But it is worth noting, on the question of when this whole story began, that [4].

Also, good on the Clash for pushing social & musical frontiers, rather than taking whatever they were thinking in 1976 & freezing it in amber.

Thanks, an entertaining review of what seems an engaging book.

#3 Comment By Joan On February 13, 2015 @ 1:16 pm

I’ve got my doubts. The music certainly wasn’t irrelevant to the creation of the modern adolescent subculture, but I doubt it was as important as (1) the replacement of family farms and small businesses with large-scale industry and bureaucracy as the main sources of employment for ordinary people, (2) the migration from farms and small towns to cities with consequent mixing of racial and ethnic groups and (3) the spread of free public high schools. A boy who knew he was quitting school at the end of the eighth grade (in, say, 1935) and going into the family business was going to have a different attitude toward school and his schoolmates than the same kid’s son finishing the 8th grade in 1955, who knew he was in it through the twelfth grade and then was going to have to find a job that might not have anything to do with what his father had done for a living. The fact that the father probably attended a small, ethically uniform country school while the son attended a big urban school with kids from families very much unlike his would have been a big factor, too. None of the kids would have felt understood by their parents for the simple reason that the two generations’ school experience was extremely dissimilar. This is where the generation gap came from. Elvis just provided the theme music.

#4 Comment By Kurt Gayle On February 13, 2015 @ 4:22 pm

The headline “How Pop Made a Revolution” got my attention and I began to read – hoping to find out how, indeed, pop music “made a revolution.”

Finally, three paragraphs from the end of the 1,800-word essay I came across two bold, back-to-back, unsubstantiated assertions:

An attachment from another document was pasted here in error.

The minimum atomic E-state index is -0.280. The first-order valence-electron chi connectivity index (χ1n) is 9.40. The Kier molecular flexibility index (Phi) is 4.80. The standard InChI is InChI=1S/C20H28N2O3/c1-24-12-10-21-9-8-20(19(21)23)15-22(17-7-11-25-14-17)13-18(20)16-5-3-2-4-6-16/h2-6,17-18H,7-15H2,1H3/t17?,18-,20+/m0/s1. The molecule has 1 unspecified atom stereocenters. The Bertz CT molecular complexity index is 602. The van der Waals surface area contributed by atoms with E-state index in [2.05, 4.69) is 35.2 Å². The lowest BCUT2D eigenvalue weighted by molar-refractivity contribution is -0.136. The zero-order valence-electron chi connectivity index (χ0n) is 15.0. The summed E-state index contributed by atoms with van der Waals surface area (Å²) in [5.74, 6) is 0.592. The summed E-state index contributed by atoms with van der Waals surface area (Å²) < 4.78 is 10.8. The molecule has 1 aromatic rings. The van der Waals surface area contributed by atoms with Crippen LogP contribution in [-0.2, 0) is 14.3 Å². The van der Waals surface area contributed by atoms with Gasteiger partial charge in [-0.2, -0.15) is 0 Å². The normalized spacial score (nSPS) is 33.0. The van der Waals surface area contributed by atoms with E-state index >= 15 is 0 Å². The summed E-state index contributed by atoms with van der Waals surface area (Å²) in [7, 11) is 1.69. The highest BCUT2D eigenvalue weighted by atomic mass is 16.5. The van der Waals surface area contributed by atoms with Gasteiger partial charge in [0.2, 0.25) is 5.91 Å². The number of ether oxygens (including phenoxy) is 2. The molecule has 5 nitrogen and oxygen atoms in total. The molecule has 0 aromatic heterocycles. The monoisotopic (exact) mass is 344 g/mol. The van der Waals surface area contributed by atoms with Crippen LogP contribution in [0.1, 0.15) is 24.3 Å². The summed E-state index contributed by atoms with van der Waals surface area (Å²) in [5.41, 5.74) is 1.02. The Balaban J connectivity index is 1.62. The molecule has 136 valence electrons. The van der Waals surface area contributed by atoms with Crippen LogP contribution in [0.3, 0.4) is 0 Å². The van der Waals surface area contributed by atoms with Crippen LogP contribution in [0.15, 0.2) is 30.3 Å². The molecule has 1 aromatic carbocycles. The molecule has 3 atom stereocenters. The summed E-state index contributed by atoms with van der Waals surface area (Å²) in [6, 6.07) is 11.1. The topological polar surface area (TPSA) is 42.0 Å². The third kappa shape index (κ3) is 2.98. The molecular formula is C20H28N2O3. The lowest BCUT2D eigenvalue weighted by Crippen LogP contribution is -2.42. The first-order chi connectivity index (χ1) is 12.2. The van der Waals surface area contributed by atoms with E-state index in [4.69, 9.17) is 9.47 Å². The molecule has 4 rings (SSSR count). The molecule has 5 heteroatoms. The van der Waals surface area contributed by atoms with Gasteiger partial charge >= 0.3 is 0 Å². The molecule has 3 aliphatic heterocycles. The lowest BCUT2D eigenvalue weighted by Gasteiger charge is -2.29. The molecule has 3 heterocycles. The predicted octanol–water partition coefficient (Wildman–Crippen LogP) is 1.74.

(1) “I keep thinking back to a passage I read a few years ago in William Manchester’s The Glory and the Dream that describes family life in the 1930s: ‘Parents had a tremendous influence upon their children. The teen-age subculture did not exist. … Since the brooding omnipresence of the peer group had not yet arrived, children rarely felt any conflict between their friends and their families’.”

(2) “Stanley’s sentence about Elvis having created the generation gap places the dissolution of this intergenerational harmony firmly at the feet of the new rock and roll.”

That’s all: Two completely unsubstantiated assertions: One, a sweeping claim about teens and their families in the 1930s – but with no evidence for the claim. The other, a claim that “the dissolution of this [alleged] intergenerational harmony” was the creation of Elvis Presley – also with no accompanying evidence for the claim.

Commenter #3, “I’ve got my doubts” Joan, obviously feels somewhat let down, too, and makes some excellent suggestions as to “where the generation gap came from.” She ends by saying that in any event “Elvis just provided the theme music” – a point that I, too, would also suggest might be closer to reality.

As I was thinking about “How Pop Made a Revolution” I remembered The Beatles’ song “Revolution.” Remember that? There was no “revolution” there either.

I do want to give Robert Dean Lurie tons of credit for confessing about “Rock Me Amadeus” that “I listen to it now and wonder what the hell my 12-year-old self was thinking.” Good point, Robert:

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#5 Comment By A Reader From Australia On February 14, 2015 @ 3:06 am